Magsig et al (16th W.A.F., 1998 and 19th S.L.S. 1998) examined the various tornadoes generated by the storm complex and found that all significant tornado damage occurred with three consecutive storms ... Lake Belton, Jarrell and Pedernales Valley. (This nomenclature is based on the location of the most significant tornado damage; there were other tornadoes.) Their examination of the data resulted in a judgment that the origins of mesocyclone and tornado rotation associated with the six well-sampled tornadoes did not come directly from stretching of vertical velocity on the pre-existing windshift … but from storm generated sources (tilting of baroclinically generated horizontal vorticity and/or stretching of vertical vorticity on storm generated gust fronts). (The pre-existing windshift boundary was a north-northeast - south-southwest boundary that bisected the area from near Waco to between Temple and Killeen, to west of Austin. It was readily identifiable on high-resolution visible satellite imagery, in WSR-88D base reflectivity data, and in surface observations.)

    Not directly related to this event but helpful in understanding the question of how the low-level vorticity may have been generated is research by Lee et al (19th S.L.S., 1998) into what they referred to as Non-Supercell Tornadoes*. Their conclusions were:

>Strong relationship exists between environmental CAPE and misocyclone/NST evolution and intensity.

>Boundary layer vertical shear was shown to be a critical factor in NST evolution …

>Simulations indicate that ambient vertical shear within a range of ~80 to ~120 percent of the optimal boundary layer vertical shear (of opposite sign to the cold pool circulation) produced well defined families of tornadic strength vortices ...


    *[We prefer the term non-mesocyclone tornado. The object of drawing the distinction in the first place is to ascertain whether the tornado was directly related to the mesocyclonic process or resulted from other processes, including those described by Lee et al. Our “quarrel” is with the semantics, not with the science presented by Lee et al.]

Previous Research:

Model Simulations

    Wicker et al (e-published, 1998 TAMU Dept. of Meteorology & CIAMS), utilizing the COMMAS model, simulated this event by running two simulations using the observed surface conditions at Temple and a modified composite sounding based on an M-CLASS sounding that was launched near Calvert, about 55 miles east-southeast of Temple (TPL). In one simulation, the conditions did not include the NNE-SSW boundary. That simulation produced a single, intense updraft that evolved into a storm that died within a hour as the cold pool generated by precipitation choked the updraft. A second simulation with the NNE-SSW boundary produced a persistent supercell-like "storm"  that developed intense low-level cyclonic circulations & repeatedly developed new updrafts on the southwest side of the main complex with new updrafts being drawn into and merging with the main complex.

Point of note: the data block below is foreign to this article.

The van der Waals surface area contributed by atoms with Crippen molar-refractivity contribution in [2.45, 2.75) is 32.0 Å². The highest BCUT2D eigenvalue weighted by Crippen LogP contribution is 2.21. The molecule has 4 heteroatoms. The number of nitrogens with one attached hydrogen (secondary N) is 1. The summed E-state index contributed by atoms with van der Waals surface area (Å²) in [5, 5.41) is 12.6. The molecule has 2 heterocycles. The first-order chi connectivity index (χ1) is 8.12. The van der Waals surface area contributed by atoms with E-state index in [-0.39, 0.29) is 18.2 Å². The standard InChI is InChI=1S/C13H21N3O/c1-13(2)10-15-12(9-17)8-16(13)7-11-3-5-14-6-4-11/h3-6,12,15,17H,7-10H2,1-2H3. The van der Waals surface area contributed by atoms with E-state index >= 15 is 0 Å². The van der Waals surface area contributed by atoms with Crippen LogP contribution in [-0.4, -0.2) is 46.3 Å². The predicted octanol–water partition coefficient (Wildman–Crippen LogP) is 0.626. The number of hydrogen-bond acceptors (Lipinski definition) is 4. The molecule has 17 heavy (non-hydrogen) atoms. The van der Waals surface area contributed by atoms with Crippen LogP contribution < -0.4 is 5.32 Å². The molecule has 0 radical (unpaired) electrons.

[Later we will briefly discuss renewed efforts to simulate this event using I-COMMAS, the successor program to COMMAS.]

Objective Analysis-1200UTC (7am CDT)

    To begin our reprise of this event, we used GEMPAK to objectively examine a number of atmospheric fields beginning 36 hours prior to the event (i.e. at 1200UTC on May 26th). The images below represent a small fraction of those we have examined.
(Click individual image for full-size)

     The top left panel is a plot of temperature advection at 850mb, which shows significant cold advection over Oklahoma and northwest Texas. This pattern was supporting a surface cold front that was along a Fort Worth-Abilene-Big Springs line at 7am CDT. The top right panel is a plot of 700mb omega. It reflects an area of upward vertical motion over western and central Texas. The center left panel is a plot of 500mb heights and isotachs. A band of 35 to 40-knot flow is depicted across the Texas Panhandle and much of Oklahoma to the south of a vort center in Nebraska. The right center panel is a plot of 300-700mb Q-vectors, and the lower left panel is a plot of Q-vector convergence for the same tropospheric section. Upward vertical motion is indicated by the area of Q-vector convergence that stretches from southwestern Oklahoma into central Texas. Not shown here, the Q-vector convergence analysis for 700-850mb also depicted an area of upward motion over central Texas.1

    The right lower panel is a plot of 250mb heights and isotachs, which depicts an upper tropospheric jet across the eastern Texas Panhandle, Oklahoma, and Kansas, eastward into Illinois. The location of this jet feature placed central Texas in the right entrance region of the jet max. All of these analyses taken together suggest that central Texas was in an area of persistent upward motion as early as 7am CDT on May 27th.